The End of an Era of American Gymnastics

Try not to allow her ballet dancer to bone design and ethereal hair-radiance fool you into thinking 21-year-old Russian acrobat Angelina Melnikova is something besides an outright monster. Last Thursday, Melnikova got back to Japan—a meager two months in the wake of grabbing group gold and individual all-around bronze at the Tokyo Olympics—and hit extraordinary schedules on each of the four occasions to guarantee the title of 2021 World All-Around Champion.

Melnikova’s victorious climb to the summit of the 2021 platform denotes the initial time a Russian (sorry, a Russian Gymnastics Federation agent; the country you became more acquainted with this late spring as the Russian Olympic Committee or ROC is still actually prohibited!) has consumed that specific space since the notorious Aliya Mustafina in 2010. Yet, it likewise denotes whenever an American acrobat first hasn’t since Mustafina’s triumph. Jordyn Wieber asserted the title in 2011, edging past Russian extraordinary Viktoria Komova by a razor-flimsy 0.033 edge; bespectacled legend of our souls Morgan Hurd tumbled from relative lack of clarity to top the award remain in 2017; and in a real sense each and every year there was a Worlds between the finish of the aughts and presently, that title went to an American you’ve most likely never known about by the name of Simone Biles.

Indeed, until Biles’ courageous withdrawal from a few occasions in Tokyo unexpectedly transformed those Games into a lively challenge—bringing about the merited worldwide superstardom of, among others, shock gold medalists Rebeca Andrade, Suni Lee, and Jade Carey, just as the ROC’s emotional group triumph—the U.S. aerobatic program was considered relentless by pretty much everybody. Pretty much everybody, that is, yet head Russian ladies’ mentor Valentina Rodionenko, whose scorching remarks about the American crew in mid 2021 ended up being perceptive, if lacking subtlety for past Boris-and-Natasha–level waste talk. (It merits bringing up here that paying little heed to Rodionenko’s remarks, the temperament in Tokyo’s Ariake Arena between the supposed passing opponents was sweet.)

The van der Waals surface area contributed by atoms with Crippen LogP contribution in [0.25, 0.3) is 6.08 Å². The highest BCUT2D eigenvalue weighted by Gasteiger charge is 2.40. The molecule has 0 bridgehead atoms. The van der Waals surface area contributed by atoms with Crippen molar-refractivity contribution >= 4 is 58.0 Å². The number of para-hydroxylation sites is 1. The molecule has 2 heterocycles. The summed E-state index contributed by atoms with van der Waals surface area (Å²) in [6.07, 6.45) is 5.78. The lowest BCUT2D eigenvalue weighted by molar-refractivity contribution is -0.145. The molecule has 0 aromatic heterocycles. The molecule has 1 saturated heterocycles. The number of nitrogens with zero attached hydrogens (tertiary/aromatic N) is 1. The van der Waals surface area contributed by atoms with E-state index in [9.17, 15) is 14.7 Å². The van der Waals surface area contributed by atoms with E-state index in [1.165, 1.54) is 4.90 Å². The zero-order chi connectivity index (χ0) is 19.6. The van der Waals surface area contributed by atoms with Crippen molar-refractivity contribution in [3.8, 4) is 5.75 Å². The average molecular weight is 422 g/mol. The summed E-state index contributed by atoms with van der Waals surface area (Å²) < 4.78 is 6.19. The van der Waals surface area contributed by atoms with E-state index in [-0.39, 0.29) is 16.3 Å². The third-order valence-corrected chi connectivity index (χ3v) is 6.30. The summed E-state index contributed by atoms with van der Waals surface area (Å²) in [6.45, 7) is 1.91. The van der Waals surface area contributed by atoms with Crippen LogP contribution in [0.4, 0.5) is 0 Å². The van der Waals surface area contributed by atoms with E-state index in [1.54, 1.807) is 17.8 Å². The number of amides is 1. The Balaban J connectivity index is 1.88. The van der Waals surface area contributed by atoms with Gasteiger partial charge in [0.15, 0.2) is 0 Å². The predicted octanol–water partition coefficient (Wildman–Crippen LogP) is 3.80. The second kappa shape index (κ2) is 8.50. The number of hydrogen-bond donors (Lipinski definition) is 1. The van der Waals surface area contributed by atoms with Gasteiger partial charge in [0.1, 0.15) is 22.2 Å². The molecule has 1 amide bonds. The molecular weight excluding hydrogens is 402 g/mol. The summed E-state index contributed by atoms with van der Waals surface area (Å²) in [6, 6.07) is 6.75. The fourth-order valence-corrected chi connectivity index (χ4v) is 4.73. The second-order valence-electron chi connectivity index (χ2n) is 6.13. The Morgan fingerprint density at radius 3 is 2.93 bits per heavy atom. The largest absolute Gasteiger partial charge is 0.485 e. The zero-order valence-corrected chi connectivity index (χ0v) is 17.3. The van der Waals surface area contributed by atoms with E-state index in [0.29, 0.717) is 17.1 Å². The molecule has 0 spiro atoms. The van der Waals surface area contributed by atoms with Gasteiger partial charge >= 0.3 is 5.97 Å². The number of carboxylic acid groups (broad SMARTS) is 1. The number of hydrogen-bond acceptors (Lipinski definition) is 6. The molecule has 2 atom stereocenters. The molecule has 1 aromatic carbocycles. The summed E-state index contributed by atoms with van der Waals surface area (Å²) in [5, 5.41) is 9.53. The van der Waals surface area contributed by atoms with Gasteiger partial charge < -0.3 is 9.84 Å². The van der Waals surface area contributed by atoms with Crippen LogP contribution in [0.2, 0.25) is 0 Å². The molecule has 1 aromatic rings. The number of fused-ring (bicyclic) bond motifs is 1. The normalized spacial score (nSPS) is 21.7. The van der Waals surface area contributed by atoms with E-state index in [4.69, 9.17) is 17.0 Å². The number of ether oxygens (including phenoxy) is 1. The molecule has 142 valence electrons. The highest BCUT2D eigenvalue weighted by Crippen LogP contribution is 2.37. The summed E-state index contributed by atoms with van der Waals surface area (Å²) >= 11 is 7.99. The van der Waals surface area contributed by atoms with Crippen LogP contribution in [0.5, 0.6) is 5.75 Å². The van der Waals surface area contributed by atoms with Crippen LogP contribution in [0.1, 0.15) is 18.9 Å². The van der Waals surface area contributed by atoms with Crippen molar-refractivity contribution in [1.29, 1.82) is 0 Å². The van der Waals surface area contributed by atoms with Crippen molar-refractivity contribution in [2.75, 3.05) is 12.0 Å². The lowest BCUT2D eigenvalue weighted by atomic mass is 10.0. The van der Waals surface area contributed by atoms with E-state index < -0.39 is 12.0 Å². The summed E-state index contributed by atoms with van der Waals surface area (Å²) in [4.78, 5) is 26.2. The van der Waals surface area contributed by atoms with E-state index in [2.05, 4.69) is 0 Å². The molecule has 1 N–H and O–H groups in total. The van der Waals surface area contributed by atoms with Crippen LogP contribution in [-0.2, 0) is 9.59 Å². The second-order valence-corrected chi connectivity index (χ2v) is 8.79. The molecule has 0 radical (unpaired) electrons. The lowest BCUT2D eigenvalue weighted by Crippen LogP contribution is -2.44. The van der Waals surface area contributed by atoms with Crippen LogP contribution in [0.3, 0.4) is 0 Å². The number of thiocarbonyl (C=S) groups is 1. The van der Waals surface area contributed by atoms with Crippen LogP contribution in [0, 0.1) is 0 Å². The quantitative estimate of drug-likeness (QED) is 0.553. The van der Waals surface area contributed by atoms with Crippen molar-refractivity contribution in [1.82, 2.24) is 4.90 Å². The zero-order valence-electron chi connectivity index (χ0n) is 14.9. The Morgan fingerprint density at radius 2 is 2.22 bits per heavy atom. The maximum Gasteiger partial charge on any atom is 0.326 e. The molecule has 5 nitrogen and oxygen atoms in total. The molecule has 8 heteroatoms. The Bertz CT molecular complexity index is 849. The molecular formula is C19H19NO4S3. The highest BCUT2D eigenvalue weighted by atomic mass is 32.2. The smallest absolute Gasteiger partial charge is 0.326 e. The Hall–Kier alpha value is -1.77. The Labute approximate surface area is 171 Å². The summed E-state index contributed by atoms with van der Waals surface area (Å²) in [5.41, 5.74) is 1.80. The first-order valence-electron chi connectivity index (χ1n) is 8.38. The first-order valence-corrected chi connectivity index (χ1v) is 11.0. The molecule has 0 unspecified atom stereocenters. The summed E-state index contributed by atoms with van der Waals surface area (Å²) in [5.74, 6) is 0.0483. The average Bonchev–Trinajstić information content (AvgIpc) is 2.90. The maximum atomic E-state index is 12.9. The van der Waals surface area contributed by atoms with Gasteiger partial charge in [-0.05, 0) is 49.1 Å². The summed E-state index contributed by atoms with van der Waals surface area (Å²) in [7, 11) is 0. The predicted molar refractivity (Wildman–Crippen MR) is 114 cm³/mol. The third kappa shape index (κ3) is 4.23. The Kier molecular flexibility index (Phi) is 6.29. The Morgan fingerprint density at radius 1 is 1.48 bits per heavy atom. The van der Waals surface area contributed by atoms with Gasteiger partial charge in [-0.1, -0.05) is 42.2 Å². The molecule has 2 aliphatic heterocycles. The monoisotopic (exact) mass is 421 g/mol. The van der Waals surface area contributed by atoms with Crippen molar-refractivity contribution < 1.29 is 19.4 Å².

Thus, with Russia’s Olympic gold new in the brain, when Melnikova poked aside rising American stars Leanne Wong and Kayla DiCello (the last of whom won bronze notwithstanding a fall!), the principal question leaking out of the mouths of a USA-driven easygoing vaulting being a fan is most likely: What occurred? Is the U.S. program bound at this point? Was that it?

All things considered, it’s confounded. Furthermore, the many reasons it’s confounded sketch out a captivating image of a future where American aerobatic is, without a doubt, not totally about winning large worldwide meets. (Despite the fact that, to be reasonable, it is exceptionally plausible that beginning one year from now, American gymnasts might continue winning enormous global meets, yet not by Biles-level edges.)

In this way, above all else, let me be Lake Baikal–clear: Wong and DiCello didn’t lose the World Championship—winning a silver and bronze decoration isn’t “losing,” however the facts really confirm that Melnikova won, yes. Furthermore, she won since she is, as of now, awesome. Had Brazil’s Andrade or Japan’s Mai Murakami picked to contend in the overall challenge at these Championships, that probably won’t have been the situation. Either or both might have thumped Wong and DiCello off the platform inside and out, as well. However, they didn’t contend in the overall, and Melnikova did, perfectly.

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